Tuesday, October 16, 2018

In tents...

I have talked a lot about creativity. Not only on this journal but in my lectures and to anyone who would ask (and some who didn't really). However I haven't really gone into a lot of detail about a process on it.
I'm getting there calm down you creepy %$#&.

One of the biggest things you can do to be creative is to place restrictions upon yourself. This means doing, or not doing, certain things. More accurately, it's creating within certain parameters. When you have a framework to operate in it's MUCH easier than having an open field of possibility at your disposal.

Having TOO MUCH freedom can lead to Overchoice or choice overload. Whenever someone hires me as a consultant for a TV show or to create something for them I always ask for the details. It can be something as simple as "I want to do X with B". Mind you that's if I create for others. What about creating for yourself? I find it best to start with asking questions. What is the main goal? Why am I doing this? What are the props? What am I trying to say/do? What is the ending? Asking questions is a very important to the creative process. This allows us to erect Tent Poles.

Much like a real tent, these ideas give everything else structure. There is a reason you hear certain films from a studio referred to "tentpole movies". It's what gives that studio a structure. It's a different type of structure than trying to create magic, but the concept is still similar.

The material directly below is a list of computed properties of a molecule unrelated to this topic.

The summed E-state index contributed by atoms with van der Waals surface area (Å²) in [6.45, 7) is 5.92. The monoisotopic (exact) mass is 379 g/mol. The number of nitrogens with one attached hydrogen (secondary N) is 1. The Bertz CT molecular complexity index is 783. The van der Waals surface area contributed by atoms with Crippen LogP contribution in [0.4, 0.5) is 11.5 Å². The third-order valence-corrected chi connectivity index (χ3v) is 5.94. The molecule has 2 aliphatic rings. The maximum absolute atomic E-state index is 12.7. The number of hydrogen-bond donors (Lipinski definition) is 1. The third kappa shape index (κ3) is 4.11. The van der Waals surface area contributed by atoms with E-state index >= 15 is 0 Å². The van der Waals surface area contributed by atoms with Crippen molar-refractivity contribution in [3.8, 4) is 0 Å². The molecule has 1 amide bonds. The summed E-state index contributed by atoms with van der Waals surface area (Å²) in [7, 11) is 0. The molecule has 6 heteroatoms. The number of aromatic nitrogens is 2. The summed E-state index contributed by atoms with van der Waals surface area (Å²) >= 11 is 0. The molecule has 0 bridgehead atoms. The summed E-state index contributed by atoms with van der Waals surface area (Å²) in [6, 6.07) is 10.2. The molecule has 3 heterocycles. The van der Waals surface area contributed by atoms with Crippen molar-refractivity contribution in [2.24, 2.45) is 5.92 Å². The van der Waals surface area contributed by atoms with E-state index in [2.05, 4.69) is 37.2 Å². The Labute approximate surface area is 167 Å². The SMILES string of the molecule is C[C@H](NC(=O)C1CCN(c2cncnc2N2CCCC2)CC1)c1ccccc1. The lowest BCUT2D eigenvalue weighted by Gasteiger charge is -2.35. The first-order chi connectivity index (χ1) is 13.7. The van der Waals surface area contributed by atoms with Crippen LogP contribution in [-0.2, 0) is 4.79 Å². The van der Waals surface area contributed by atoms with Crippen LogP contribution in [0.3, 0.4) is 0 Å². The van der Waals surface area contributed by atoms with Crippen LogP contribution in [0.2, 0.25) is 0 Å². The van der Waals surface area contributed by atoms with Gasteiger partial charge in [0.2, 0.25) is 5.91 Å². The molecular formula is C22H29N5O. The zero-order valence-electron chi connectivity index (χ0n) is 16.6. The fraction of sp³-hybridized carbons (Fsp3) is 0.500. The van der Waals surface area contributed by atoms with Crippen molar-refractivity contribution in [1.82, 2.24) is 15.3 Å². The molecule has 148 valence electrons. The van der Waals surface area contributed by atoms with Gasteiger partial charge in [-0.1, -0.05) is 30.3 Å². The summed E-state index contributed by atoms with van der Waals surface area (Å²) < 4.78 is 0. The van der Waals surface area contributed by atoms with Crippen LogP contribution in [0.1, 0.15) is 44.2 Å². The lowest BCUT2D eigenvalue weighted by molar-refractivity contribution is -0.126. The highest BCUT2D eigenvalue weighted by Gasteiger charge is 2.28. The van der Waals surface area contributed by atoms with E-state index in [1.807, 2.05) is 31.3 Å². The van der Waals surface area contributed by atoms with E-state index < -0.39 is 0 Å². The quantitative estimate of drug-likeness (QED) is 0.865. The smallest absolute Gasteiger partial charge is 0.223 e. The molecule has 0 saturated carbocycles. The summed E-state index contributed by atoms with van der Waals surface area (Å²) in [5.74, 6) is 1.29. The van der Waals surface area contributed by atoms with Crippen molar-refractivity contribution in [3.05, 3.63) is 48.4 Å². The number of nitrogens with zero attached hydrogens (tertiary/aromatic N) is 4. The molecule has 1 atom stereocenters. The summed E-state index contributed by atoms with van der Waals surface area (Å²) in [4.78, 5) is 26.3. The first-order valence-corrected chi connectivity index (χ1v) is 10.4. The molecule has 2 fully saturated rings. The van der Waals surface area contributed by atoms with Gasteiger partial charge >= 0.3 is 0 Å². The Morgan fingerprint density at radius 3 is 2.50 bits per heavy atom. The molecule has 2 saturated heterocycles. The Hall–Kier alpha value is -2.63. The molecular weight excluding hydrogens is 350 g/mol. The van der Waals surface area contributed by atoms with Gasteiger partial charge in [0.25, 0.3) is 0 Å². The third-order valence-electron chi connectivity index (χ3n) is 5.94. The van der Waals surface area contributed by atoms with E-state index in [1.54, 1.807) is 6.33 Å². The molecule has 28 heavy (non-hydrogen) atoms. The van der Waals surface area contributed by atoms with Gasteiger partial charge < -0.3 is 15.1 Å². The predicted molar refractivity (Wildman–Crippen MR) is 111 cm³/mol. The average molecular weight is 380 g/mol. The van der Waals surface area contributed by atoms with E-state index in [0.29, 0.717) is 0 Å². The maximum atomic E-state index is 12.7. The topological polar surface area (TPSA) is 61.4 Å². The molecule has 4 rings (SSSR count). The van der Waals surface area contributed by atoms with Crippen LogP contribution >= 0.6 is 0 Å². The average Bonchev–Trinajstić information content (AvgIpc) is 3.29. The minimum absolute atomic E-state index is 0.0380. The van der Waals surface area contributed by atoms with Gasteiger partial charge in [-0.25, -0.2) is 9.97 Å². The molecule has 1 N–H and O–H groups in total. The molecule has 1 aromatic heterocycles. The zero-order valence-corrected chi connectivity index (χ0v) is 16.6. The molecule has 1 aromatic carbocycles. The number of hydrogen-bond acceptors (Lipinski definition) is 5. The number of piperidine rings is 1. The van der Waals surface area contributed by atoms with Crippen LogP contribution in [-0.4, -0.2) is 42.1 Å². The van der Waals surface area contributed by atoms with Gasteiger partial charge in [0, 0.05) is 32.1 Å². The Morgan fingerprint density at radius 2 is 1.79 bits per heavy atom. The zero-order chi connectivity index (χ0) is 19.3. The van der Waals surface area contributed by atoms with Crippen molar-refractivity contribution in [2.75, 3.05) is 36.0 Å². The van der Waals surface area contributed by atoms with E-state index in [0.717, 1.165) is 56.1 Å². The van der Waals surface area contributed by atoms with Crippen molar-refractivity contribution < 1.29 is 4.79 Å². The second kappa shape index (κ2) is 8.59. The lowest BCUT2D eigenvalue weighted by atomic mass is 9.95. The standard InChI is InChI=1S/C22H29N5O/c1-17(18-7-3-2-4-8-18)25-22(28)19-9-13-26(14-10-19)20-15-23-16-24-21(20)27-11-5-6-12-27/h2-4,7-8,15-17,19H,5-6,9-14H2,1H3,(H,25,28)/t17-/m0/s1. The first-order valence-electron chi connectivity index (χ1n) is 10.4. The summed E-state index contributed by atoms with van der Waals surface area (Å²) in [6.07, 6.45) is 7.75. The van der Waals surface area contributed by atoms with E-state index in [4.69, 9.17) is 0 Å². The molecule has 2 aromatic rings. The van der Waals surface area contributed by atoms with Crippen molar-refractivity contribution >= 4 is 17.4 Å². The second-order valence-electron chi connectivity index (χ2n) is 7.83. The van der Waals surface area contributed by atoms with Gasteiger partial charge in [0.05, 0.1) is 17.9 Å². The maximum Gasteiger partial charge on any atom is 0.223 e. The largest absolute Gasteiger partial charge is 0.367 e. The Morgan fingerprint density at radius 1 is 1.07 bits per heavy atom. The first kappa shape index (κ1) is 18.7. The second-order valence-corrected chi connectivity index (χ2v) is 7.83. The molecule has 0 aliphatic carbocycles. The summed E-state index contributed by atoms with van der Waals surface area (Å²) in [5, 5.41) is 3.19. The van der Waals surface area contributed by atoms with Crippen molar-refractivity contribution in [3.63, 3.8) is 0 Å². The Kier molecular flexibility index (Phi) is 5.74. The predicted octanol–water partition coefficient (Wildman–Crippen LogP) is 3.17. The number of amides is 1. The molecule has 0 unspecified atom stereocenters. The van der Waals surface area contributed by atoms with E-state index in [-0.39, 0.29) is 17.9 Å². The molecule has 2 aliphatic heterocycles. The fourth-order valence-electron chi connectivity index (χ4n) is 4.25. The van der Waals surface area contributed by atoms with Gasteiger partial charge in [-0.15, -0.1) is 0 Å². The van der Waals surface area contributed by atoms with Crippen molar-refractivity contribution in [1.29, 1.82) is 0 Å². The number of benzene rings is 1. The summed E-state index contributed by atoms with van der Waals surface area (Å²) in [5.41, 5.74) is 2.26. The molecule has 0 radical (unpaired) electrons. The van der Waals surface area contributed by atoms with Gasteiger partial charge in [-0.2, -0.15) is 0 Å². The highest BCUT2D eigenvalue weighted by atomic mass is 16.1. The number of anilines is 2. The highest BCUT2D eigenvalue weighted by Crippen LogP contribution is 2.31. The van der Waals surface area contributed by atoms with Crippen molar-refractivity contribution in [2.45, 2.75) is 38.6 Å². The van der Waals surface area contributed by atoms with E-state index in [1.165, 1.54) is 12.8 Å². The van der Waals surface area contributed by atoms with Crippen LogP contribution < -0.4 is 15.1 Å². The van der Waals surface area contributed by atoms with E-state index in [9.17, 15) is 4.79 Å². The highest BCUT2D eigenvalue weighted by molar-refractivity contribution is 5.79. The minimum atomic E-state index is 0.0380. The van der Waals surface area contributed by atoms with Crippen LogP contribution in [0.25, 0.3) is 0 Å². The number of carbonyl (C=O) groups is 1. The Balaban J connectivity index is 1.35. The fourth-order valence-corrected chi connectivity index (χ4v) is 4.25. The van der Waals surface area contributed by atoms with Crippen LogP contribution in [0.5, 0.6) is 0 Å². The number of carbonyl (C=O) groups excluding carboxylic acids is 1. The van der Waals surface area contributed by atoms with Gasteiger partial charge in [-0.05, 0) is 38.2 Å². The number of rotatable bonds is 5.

You need the main ideas that will support everything else that you will be doing. Take this routine for example:

When I decided I wanted to do tricks with duct tape I made a list of the things I could DO with that tape. Once I knew how it started and how it ended it made everything else find it's "natural progression". I also knew I wanted certain visuals. Smiling through the roll and then the tape appearing over my mouth was one of those moments. I almost always think of the effects first and worry about method later.

Sometimes you add more poles as a routine progresses. I didn't plan to split the rolls initially but I felt the act needed "something". When I decided on that happening, up went another structure to support the other parts of the story to make that happen. Having those moments and a story, either obvious or subtle, really helps. You don't HAVE to have a thread pulling you through the act, but people respond better to some sort of structure or theme because we like what we know. Humans are easy that way.

So if you are trying to make something new, or change something you have that already exists, just try to give your routines some framework with certain ideas/moments/effects/etc. It will force you to focus on what's important and cut the wheat from the chaff as it were.

PS: I hope you appreciate how difficult it was for me not to make any dick jokes while talking about tents and poles.

1 comment:

Say something funny!